Planting Empire, Cultivating Subjects: British Malaya, 1786–1941 examines the stories of ordinary people to explore the internal workings of colonial rule. Chinese, Indians, and Malays learned about being British through the plantations, towns, schools, and newspapers of a modernizing colony. Yet they got mixed messages from the harsh, racial hierarchies of sugar and rubber estates, and cosmopolitan urban societies. Empire meant mobility, fluidity, and hybridity, as well as the enactment of racial privilege and rigid ethnic differences.
Using sources ranging from administrative files, court transcripts and oral interviews to periodicals and material culture, the author explores the nature and development of colonial governance and the ways in which Malayan residents experienced British rule in towns and plantations. This is an innovative study demonstrating how empire brought with it both oppression and economic opportunity, shedding new light on the shifting nature of colonial subjecthood and identity, as well as the memory and afterlife of empire.
The book is divided into two parts. The first part focuses on the nineteenth century, describing the expansion of British colonial rule in its various forms throughout the Malay Peninsula, and the corresponding growth of plantation agriculture and the rise of new urban centres, such as Ipoh. This begins, strangely enough, with a focus on Penang and the Penang Sugar Estate—whose archive the author had access to—instead of Singapore, where most of the energy and ideology for the spread of British power originated, particularly in the post-1874 period on which she focuses. While this may be a result of the sources she used to gain greater insight into the period and working within the modern political boundaries of Malaysia, it results in a diminishment of the role that Singapore played in such endeavours.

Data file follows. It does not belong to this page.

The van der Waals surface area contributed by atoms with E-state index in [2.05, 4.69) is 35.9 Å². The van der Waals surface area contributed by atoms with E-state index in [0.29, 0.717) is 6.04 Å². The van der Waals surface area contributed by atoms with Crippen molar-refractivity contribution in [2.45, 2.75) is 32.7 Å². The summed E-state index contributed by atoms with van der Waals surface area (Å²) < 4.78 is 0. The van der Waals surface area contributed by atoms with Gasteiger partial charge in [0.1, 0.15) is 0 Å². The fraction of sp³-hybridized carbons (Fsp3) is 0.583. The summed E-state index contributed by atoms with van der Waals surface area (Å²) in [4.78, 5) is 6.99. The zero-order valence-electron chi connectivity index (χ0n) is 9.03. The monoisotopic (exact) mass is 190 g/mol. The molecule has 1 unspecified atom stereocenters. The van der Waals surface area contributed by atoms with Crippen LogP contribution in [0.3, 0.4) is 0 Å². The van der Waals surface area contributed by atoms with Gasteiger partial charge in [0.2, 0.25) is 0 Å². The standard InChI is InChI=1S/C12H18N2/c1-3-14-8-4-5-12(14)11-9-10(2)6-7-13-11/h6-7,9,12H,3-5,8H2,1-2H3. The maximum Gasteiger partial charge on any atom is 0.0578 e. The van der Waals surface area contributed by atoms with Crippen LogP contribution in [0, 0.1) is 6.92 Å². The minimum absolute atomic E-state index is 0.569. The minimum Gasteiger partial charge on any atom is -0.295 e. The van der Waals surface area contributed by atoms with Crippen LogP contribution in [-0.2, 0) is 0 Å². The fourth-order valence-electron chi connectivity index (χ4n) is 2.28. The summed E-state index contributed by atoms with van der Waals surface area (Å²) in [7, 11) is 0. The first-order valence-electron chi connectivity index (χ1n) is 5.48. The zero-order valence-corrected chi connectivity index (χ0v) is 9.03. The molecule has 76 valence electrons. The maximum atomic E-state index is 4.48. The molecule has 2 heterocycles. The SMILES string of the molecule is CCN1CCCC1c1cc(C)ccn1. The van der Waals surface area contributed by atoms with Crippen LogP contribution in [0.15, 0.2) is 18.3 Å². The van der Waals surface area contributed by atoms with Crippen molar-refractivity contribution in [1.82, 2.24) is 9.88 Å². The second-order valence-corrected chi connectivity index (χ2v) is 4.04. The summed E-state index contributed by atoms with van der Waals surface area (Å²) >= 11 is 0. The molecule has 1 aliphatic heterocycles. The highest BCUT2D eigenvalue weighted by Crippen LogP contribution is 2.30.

Although such a perspective is problematic, this section, as well as the rest of the work, provides an interesting survey of the various threads of interaction between newly arrived immigrants, British administrators and overseers and the economic and social milieu in which they lived. This is accomplished in the next three chapters, in which Lees shifts her focus to the social world of plantations, and then their role in the growth of new urban centres and the ‘layered sovereignty’ of various powers enacting controls over the lives of the populace. She ends the first section with a consideration of the nascent urban society that developed in various towns and cities following the spread of plantations and new labour regimes.
The second section of Planting Empire, Cultivating Subjects details many of these same developments in the twentieth century, leading up to the Japanese Occupation. The chapters in this section centre on the impact of the rubber boom and subsequent modernization in the towns, the cosmopolitan urban culture that began to permeate these towns, and issues related to urban governance. Lees ends this second section with a consideration of the multiple allegiances of the various ethnic groups, before an epilogue discusses how colonial rule is remembered in modern Malaysia.